A shingling Monstera Tubercalata

It’s important to train your plant from the beginning. It might be on a moss pole, on a tree if you live in the right climate or even as a trailing plant, sitting on a shelf. M. Adansonii is a plant that looks fantastic as a trailing plant. I also find that my smaller varieties like growing on a sphagnum moss pole, where their aerial roots can take hold of something, as it would in the wild. Mine seem to prefer this medium to others like Coconut Coir. So for them, I have made the transition to moss. They may need to be trained onto the pole to begin with, but once they take hold, new growth will grab on and it will mostly train itself. Otherwise aerial roots on larger varieties, can be directed down into the soil as they grow.

Flower: Monstera are a flowering group of plants. Just dont expect flowers too soon. It can take up to 8 years for one to flower, however, it’s not as likely that an indoor Monstera will flower. I was really excited to see some M. Deliciosa flowering and fruiting back in early spring. There are some big old vines in my neighbourhood, here in Adelaide.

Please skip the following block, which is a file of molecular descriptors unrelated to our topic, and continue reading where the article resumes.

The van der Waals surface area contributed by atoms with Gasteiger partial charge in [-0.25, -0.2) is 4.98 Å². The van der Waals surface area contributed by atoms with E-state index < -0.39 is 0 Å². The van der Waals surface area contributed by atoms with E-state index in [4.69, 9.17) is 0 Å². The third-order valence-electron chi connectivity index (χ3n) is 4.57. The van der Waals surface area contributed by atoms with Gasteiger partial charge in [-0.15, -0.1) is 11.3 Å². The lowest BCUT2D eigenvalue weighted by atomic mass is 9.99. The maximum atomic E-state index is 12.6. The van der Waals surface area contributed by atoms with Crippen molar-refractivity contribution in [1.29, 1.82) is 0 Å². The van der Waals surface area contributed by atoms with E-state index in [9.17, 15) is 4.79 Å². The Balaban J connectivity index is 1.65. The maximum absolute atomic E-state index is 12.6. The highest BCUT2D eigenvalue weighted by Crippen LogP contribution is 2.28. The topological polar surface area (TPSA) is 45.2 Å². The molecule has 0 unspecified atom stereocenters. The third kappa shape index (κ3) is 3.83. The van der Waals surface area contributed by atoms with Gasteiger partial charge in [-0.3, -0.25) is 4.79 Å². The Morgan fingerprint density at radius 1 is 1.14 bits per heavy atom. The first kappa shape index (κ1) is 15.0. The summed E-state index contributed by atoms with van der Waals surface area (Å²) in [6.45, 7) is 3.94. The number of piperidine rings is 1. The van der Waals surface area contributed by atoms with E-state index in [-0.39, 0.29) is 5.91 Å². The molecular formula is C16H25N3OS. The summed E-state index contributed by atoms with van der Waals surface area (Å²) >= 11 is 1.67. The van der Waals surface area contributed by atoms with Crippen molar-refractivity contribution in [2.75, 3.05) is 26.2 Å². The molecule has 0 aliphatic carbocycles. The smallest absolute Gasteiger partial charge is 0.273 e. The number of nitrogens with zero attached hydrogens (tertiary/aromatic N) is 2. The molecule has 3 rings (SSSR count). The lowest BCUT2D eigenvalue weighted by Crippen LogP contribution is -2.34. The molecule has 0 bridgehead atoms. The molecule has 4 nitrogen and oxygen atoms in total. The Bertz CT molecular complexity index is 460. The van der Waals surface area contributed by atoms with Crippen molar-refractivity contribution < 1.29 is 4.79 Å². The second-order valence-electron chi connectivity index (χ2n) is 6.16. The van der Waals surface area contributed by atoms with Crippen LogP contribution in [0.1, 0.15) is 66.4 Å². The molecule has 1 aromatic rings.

Flower and fruit of Monstera Deliciosa

Monstera Deliciosa is some times grown for its fruit. Monstera Deliciosa, means Delicious Monster in Latin. Its fruit tastes like a cross between Bananna and Pineapple.

Propagation: Can be grown from seed if you are lucky enough to get some. Otherwise, Monstera is a plant that can be grown from a cutting and propagated in water, Sphagnum Moss or other suitable mediums. Air layering is another techniqe that can be used for propagating and would work well on varieties like M. Adansonii and M. Stiltepecana. A node must be present for any cutting to grow.

Learn how to cut your vine here;

HOW TO: Cut Aroids For Propagation

Pests: Monstera are not bothered by many pests. The main ones to watch for are Spider Mites and Mealy Mugs.

Thanks for reading and happy growing. Xx